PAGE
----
EA has has been heavily criticised for controversial tweets promoting shooter Battlefield 1, which make light of the horrifying events of World War 1. Developed by Swedish studio DICE, the game is based on the events of The Great War, which took place from 1914 to 1918.
The tweet in question was posted by the official Battlefield Twitter account on 30 October and said "Weekend goals #justWWIthings". It also included an animated gif of an in-game soldier using a flame-thrower on another soldier, with the caption: "When you're too hot for the club".
Another tweet posted a couple of days prior asked users if they had plans for the weekend and included both the aforementioned hashtag and a gif of soldiers in the game standing in front of a burning zeppelin with the caption "When your squad is looking on point".
EA since deleted both tweets, but screenshots have been embedded below.
In a statement, an EA spokesperson said: "We would like to apologise for any offence caused by content in the last 24 hours posted on the Battlefield Twitter account. It did not treat the World War 1 era with the respect and sensitivity that we have strived to maintain with the game and our communications."
EA has courted controversy ever since it announced the game in May, due to the nature of the conflict and the need for a measured and mature approach to its depiction and the game's marketing.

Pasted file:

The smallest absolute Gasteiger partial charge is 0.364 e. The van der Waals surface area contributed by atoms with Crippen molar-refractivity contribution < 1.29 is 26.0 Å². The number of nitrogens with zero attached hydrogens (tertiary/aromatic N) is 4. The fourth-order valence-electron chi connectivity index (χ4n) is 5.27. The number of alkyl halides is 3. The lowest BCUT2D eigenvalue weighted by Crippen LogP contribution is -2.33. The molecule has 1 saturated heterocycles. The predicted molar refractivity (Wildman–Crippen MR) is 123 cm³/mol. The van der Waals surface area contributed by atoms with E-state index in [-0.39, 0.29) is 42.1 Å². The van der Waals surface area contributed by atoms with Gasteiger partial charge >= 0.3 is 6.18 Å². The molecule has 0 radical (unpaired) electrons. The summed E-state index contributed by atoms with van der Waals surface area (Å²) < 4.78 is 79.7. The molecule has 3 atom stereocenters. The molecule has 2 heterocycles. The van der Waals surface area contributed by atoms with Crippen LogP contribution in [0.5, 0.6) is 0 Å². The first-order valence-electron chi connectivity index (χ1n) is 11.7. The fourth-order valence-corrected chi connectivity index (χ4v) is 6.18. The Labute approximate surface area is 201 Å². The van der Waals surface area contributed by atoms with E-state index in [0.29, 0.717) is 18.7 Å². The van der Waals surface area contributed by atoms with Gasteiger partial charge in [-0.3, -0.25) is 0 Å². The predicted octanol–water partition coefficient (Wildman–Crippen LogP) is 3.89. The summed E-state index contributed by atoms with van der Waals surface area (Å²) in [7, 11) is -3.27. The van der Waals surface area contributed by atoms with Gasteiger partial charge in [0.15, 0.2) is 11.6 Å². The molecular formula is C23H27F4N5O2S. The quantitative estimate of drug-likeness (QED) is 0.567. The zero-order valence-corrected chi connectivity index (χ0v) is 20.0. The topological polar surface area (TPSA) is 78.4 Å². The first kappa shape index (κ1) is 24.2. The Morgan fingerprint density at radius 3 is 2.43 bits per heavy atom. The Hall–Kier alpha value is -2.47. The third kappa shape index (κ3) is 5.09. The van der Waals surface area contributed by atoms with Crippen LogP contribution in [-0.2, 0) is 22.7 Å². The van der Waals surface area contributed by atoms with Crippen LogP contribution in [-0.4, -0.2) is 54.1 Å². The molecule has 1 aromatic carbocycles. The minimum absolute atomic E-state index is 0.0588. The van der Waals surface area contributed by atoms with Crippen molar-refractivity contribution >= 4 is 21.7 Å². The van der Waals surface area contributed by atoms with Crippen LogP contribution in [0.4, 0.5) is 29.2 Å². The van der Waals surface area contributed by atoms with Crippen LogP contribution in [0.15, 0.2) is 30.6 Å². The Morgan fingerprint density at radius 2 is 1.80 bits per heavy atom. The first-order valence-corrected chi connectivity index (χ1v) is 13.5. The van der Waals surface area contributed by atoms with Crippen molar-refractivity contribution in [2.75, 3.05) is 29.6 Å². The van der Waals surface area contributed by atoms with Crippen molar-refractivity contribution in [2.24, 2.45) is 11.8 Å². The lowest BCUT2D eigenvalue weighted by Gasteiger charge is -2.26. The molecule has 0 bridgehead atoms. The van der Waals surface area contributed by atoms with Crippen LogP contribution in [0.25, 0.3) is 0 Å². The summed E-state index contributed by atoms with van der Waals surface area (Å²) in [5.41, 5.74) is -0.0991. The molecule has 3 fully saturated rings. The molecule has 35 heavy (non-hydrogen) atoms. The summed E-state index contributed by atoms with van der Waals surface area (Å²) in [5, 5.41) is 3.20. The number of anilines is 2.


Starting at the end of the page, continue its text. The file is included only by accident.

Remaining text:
In September, EA marked the success of the game's open beta by pointing out that the number of people who played it was twice that of the number of soldiers deployed in the Middle East by the British and Ottoman Empire during World War 1.
The Great War ran from 28 July 1914 to 11 November 1918 and spanned the globe. It cost 17 million people their lives and injured 20 million more. Battlefield 1 is the highest profile video game to ever depict the conflict, and will have an audience of millions of players – comprising largely of a younger audience not used to seeing this particular period of history depicted in entertainment.
While it is entertainment, the game itself is more tasteful than these tweets suggest. We commended DICE in our review for this approach. While EA would be responsible for the wider marketing of the game, it's not clear whether they or DICE have control of the Battlefield Twitter account.